January is the month in which the avian population attains its maximum. Geese, ducks, teal, pelicans, cormorants, snake-birds and ospreys abound in the rivers and jhils; the marshes and swamps are the resort of millions of snipe and other waders; the fields and groves swarm with flycatchers, chats, starlings, warblers, finches, birds of prey and the other migrants which in winter visit the plains from the Himalayas and the country beyond…

From every mango tope emanates a loud “Think of me … Never to be.” This is the call of the grey-headed flycatcher* (Culicicapa ceylonensis), a bird that visits the plains of northern India every winter. In summer it retires to the Himalayas for nesting purposes…

The nuthatches begin to tune up in January. They sing with more cheer than harmony, their love-song being a sharp penetrating tee-tee-tee-tee-tee.

* Current name: Grey-headed Canary Flycatcher.

Taken, with grateful thanks, from Project Gutenberg.

Leaf warbler ID made easy! Part II: Wintering & Breeding

Wednesday, 17 October, 2012

By Mousumi Ghosh
Read Part I in this series of articles on leaf warblers

Wintering Season

To most of us, Phylloscopus leaf warblers belong to just one size category: tiny! And confusing. Every winter, these diminutive and inconspicuous birds envelope the subcontinent in a wave, migrating thousands of kilometres south from their breeding grounds in the Himalayas and beyond. Migrating long distances takes a lot of energy, particularly for smaller species. Small differences in body weights among species make a huge difference in deciding how far they have to travel for wintering. Small-sized warblers are geared to feed on small insects, which are available in good quantities right from the Himalayan foothills all the way down south. The larger Phylloscopus warblers (like Large-billed, Greenish, and Western-crowned) do not have it so easy, as their preferred food – large insects – are available in adequate supply only further south. Hence, in the wintering season smaller species don’t travel very far, with their southern limit being either the sub-Himalayan foothills (e.g. Lemon-rumped Warbler) or mostly up to Central India (e.g. Hume’s Warbler), where wintering ranges of larger species begin. In contrast, larger species  (e.g. Greenish and Western Crowned Warblers) travel farther south and all way to southern India and Sri Lanka.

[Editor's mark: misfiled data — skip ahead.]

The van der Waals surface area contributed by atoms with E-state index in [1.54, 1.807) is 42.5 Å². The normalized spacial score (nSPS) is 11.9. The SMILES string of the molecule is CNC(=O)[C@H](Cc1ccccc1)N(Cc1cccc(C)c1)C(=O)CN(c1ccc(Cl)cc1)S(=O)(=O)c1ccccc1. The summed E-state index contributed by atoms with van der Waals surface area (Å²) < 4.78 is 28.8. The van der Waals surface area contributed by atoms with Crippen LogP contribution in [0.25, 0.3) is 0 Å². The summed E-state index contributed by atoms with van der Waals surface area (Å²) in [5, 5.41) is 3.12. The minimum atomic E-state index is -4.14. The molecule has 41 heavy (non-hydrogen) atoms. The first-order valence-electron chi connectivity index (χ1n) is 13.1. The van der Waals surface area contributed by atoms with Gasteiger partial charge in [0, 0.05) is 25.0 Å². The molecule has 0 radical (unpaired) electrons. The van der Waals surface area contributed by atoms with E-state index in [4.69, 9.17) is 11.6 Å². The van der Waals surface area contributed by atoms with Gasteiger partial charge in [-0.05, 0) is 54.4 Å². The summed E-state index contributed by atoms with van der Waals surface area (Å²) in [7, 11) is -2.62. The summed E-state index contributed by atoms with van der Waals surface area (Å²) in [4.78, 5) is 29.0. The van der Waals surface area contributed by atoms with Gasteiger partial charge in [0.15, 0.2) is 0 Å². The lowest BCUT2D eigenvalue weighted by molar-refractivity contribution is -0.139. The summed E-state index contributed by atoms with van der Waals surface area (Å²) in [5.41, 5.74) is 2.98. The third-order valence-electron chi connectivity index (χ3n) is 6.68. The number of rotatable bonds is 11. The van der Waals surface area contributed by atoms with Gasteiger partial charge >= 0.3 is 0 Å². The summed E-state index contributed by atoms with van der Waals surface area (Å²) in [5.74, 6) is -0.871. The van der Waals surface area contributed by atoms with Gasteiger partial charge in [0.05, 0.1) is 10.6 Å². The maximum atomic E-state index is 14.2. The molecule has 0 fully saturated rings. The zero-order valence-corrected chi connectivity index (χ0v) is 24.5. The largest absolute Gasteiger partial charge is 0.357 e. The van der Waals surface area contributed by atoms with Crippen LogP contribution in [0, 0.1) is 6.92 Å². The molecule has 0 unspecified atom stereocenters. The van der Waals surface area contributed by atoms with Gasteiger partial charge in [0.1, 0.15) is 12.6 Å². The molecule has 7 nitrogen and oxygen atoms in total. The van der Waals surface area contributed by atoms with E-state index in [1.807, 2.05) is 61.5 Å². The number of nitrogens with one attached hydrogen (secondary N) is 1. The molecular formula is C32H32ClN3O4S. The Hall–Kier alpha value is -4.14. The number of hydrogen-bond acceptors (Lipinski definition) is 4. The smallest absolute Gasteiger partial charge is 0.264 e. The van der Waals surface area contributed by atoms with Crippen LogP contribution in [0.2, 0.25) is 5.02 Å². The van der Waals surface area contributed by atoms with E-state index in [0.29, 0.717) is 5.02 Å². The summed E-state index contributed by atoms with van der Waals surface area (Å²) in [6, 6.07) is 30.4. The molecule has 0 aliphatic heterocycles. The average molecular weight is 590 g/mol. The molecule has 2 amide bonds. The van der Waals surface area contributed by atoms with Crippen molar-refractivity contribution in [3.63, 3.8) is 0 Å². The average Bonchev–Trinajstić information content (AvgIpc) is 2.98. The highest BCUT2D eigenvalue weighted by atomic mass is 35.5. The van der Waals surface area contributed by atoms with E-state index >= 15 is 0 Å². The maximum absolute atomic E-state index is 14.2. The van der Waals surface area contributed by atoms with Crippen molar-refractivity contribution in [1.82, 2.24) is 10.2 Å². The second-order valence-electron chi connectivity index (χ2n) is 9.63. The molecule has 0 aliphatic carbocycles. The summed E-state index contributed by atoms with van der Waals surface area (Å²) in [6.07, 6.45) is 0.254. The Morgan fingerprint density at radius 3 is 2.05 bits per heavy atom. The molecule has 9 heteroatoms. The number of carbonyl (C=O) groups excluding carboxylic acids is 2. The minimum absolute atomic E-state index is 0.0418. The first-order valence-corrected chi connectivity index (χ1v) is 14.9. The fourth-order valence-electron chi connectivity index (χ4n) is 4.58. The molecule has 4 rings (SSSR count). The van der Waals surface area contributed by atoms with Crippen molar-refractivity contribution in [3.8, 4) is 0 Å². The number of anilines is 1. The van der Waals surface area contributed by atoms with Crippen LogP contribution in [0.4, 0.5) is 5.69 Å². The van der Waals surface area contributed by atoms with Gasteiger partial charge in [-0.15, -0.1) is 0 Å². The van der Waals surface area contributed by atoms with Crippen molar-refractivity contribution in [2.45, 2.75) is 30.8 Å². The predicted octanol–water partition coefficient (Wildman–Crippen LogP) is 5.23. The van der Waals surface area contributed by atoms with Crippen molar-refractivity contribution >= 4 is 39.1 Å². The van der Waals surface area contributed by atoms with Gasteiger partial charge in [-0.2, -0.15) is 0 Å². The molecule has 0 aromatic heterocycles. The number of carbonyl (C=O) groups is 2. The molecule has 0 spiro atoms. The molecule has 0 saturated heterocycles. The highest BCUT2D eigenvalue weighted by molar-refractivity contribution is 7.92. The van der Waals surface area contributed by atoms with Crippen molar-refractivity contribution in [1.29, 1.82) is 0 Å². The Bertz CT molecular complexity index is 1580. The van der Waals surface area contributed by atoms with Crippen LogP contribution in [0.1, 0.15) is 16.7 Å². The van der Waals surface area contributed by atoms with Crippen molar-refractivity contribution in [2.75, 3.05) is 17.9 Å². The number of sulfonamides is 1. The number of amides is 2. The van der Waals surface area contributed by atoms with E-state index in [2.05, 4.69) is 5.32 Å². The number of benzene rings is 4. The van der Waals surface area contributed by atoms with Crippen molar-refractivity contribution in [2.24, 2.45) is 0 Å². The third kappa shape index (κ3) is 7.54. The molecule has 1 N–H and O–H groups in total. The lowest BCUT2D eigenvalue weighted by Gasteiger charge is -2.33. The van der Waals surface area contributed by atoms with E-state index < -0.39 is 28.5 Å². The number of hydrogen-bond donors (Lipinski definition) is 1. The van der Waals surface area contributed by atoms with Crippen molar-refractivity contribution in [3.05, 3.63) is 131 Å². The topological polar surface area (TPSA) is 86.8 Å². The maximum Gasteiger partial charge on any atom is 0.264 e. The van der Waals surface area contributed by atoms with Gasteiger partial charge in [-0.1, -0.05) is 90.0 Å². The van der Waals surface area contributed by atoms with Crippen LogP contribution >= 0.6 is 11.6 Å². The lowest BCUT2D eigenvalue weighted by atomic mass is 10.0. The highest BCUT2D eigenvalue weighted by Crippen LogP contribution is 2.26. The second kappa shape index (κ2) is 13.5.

A great deal of knowledge about the wintering ecology of Greenish Warblers has emerged from Madhusudan Katti’s work in the Kalakkad-Mundanthurai forests of Tamil Nadu. He found that individual birds, quite remarkably,  come back to the same wintering territory year after year!  Also, in years of scanty rainfall and limited food the birds were unable to eat enough to moult in time for their long journey back to their breeding sites. This shows how conditions in their wintering habitats may influence whether birds are able to make it back to breed; and this has obvious implications for the size of the population.